Scientists ID Gene That Allows the Growth of a New Head

Illustration for article titled Scientists ID Gene That Allows the Growth of a New Head

British scientists have identified the "smed-prop" genes that allow Planarian flatworms to regenerate any part of their body, including heads and brains, after an injury. Next step: regrowing human heads.

The genes are contained in stem cells that all of the worms, even adults, have. And by figuring out how they're able to regenerate body parts, they hope to parlay that into figuring out how to make the same sort of thing happen in humans.

The doc suggests that it may be possible in future to simply grow new organs and limbs for injuried or sick humans - even, perhaps, to repair their damaged brain in situ. This would be preferable to removing a duff brain and growing a new one, as happens when a planarian worm's head is cut off.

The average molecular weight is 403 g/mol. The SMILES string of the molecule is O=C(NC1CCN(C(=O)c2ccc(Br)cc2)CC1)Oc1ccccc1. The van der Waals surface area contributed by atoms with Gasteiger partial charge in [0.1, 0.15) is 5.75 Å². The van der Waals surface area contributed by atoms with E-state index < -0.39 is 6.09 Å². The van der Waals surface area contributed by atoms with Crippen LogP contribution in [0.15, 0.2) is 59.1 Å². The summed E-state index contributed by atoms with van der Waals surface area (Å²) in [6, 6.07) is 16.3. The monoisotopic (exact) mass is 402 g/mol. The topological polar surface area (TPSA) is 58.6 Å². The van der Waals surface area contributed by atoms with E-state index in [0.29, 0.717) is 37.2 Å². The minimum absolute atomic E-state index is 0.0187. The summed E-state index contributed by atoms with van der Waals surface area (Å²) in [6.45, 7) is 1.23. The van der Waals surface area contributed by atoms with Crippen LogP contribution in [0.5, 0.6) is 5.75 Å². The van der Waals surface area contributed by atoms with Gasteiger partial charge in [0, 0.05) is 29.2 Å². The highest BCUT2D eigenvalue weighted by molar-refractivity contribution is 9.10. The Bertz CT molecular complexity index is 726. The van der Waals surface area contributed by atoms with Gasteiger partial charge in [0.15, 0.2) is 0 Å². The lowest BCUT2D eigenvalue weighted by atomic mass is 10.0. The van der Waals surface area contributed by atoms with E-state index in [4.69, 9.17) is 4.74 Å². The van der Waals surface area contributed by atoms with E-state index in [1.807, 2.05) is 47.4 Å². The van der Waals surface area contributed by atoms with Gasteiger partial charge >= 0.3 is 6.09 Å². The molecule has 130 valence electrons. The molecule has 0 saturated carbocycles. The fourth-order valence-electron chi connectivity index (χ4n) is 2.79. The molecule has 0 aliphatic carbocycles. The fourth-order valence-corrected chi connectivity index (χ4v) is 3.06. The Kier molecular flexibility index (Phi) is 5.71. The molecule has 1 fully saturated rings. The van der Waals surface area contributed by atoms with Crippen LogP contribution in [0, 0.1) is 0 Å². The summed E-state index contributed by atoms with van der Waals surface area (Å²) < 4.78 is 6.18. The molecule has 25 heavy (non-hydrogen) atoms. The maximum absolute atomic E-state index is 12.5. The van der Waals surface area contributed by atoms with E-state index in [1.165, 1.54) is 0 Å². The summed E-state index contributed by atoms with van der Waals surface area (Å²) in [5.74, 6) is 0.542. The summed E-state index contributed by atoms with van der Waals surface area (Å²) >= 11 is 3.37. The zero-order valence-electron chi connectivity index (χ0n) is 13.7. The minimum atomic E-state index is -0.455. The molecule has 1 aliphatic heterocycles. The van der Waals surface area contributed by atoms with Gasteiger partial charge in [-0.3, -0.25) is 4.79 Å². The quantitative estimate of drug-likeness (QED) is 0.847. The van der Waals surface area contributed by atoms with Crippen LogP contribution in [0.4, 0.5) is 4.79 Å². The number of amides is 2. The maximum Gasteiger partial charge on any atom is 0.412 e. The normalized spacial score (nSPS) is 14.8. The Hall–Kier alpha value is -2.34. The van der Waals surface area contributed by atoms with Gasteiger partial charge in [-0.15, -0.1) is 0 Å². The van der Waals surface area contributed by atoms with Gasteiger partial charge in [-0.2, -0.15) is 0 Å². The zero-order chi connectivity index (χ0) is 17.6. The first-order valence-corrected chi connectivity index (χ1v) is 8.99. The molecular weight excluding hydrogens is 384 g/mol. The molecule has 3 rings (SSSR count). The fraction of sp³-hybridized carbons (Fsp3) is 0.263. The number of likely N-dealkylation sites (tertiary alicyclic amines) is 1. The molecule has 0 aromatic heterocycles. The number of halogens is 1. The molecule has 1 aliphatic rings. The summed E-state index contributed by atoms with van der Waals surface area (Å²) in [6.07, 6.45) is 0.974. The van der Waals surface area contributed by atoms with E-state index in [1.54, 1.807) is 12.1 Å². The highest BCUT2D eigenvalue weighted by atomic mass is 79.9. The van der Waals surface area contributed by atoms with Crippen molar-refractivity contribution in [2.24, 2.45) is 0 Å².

"If we know what is happening when tissues are regenerated under normal circumstances, we can begin to formulate how to replace damaged and diseased organs, tissues and cells in an organised and safe way following an injury caused by trauma or disease. This would be desirable for treating Alzheimer's disease, for example," says Aboobaker.


All I know is that I'll feel a lot better about the future if I know I'll be able to regrow my brain if I mess it up somehow. So keep at it, scientists! And I'll keep killing my brain with booze and drugs knowing that you've got my back. [The Register via Slashdot]

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I don't mean to get all philosophical here on Giz, but let's say we "grow" another brain and replace our brain entirely (not a piece or a section), would we still be us?